Exploring Drug Repurposing to Restore Hippocampal Function in FXS Mouse Models
Stéphane Martin, PhD
Institut de Pharmacologie Moléculaire et Cellulaire
2021 Grant Funding: $90,000
University Total Funding: $90,000
A gene’s job is to produce a protein. In Fragile X syndrome, the FMR1 gene is mutated and cannot make FMRP, a protein which shapes connections between nerve cells (neurons) in the brain. These connections are the basis of learning and memory.
This team has discovered a mechanism involving FMRP that is absolutely essential to control the connections between neurons. These connections are the basis of learning and memory. They will now test available drugs which directly target this mechanism, to see if they can treat Fragile X syndrome.
By Stéphane Martin, PhD
The organization of the brain network communication is central to learning and memory processes. Alterations in these networks have clearly emerged as a critical factor in the etiology of the Fragile X syndrome. Mutations within the FMR1 gene, which encodes for the FMRP protein, cause the disease. Indeed, the FMRP function is essential to control the number and the shape of the contact points (called synapses) between nerve cells or neurons during the brain development.
In the past few years, we identified a molecular site on the FMRP protein that is essential to control the formation of the synapses. Since then, our research team has focused on the Fragile X R138->Q missense mutation that is located close to the identified neuronal connection regulatory sites on FMRP. We generated a novel mouse model of Fragile X bearing this particular Fmr1 missense mutation. We demonstrated that the number of synapses is dramatically increased and consequently, that the neuronal communication as well as the social and cognitive behaviors of these Fragile X mice are altered. We also noticed that two essential neurotransmitter receptors centrally involved in brain communication are not correctly distributed in the synapses of these mice. Interestingly, these receptors defects also exist in the classical Fragile X mouse model lacking the expression of the FMRP protein.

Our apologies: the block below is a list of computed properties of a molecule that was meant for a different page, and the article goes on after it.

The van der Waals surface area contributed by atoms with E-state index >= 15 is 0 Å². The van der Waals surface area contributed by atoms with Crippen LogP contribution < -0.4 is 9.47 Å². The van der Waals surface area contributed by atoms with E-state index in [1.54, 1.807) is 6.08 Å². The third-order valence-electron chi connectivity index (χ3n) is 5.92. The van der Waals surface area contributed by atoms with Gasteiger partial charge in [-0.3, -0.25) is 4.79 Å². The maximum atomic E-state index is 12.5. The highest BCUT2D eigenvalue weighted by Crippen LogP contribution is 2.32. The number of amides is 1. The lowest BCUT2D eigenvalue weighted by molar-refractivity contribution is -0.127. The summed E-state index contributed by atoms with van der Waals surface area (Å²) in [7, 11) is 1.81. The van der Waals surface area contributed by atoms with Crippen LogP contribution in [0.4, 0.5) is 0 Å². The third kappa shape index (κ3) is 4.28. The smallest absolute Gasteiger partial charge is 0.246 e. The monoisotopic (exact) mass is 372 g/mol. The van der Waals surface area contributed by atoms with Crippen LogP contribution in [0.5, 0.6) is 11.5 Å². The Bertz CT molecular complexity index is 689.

The main aim of this FRAXA-funded project is therefore to evaluate the efficacy of pharmacological treatments on both Fragile X mouse models with drugs already used in clinics to treat patients with other pathologies. These drugs target among other things, the receptors that are altered in both Fragile X mouse models. We will first test whether these pharmacological molecules can restore the adequate number of synapses and neurotransmitter receptors in vitro and then, with the potent drugs selected during this first phase, we plan to assess their ability to correct the altered pathways identified in both Fragile X mouse models and to measure their benefits in preclinical studies.